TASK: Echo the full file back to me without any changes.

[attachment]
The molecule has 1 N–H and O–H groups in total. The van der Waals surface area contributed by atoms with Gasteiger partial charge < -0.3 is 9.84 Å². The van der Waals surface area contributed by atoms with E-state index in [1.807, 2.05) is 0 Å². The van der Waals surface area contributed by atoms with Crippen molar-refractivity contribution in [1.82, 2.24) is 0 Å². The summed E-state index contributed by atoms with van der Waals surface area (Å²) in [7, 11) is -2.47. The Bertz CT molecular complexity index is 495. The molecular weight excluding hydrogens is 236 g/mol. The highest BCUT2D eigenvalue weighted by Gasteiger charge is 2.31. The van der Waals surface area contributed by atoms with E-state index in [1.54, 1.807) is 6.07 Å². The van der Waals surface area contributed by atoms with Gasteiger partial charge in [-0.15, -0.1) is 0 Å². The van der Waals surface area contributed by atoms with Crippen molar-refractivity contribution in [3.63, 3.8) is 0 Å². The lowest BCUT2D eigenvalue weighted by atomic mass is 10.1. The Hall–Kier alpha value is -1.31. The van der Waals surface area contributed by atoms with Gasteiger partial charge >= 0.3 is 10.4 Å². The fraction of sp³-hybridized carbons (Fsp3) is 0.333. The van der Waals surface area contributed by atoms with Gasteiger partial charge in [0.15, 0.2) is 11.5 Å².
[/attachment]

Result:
The molecule has 1 N–H and O–H groups in total. The van der Waals surface area contributed by atoms with Gasteiger partial charge < -0.3 is 9.84 Å². The van der Waals surface area contributed by atoms with E-state index in [1.807, 2.05) is 0 Å². The van der Waals surface area contributed by atoms with Crippen molar-refractivity contribution in [1.82, 2.24) is 0 Å². The summed E-state index contributed by atoms with van der Waals surface area (Å²) in [7, 11) is -2.47. The Bertz CT molecular complexity index is 495. The molecular weight excluding hydrogens is 236 g/mol. The highest BCUT2D eigenvalue weighted by Gasteiger charge is 2.31. The van der Waals surface area contributed by atoms with E-state index in [1.54, 1.807) is 6.07 Å². The van der Waals surface area contributed by atoms with Gasteiger partial charge in [-0.15, -0.1) is 0 Å². The van der Waals surface area contributed by atoms with Crippen molar-refractivity contribution in [3.63, 3.8) is 0 Å². The lowest BCUT2D eigenvalue weighted by atomic mass is 10.1. The Hall–Kier alpha value is -1.31. The van der Waals surface area contributed by atoms with Gasteiger partial charge >= 0.3 is 10.4 Å². The fraction of sp³-hybridized carbons (Fsp3) is 0.333. The van der Waals surface area contributed by atoms with Gasteiger partial charge in [0.15, 0.2) is 11.5 Å².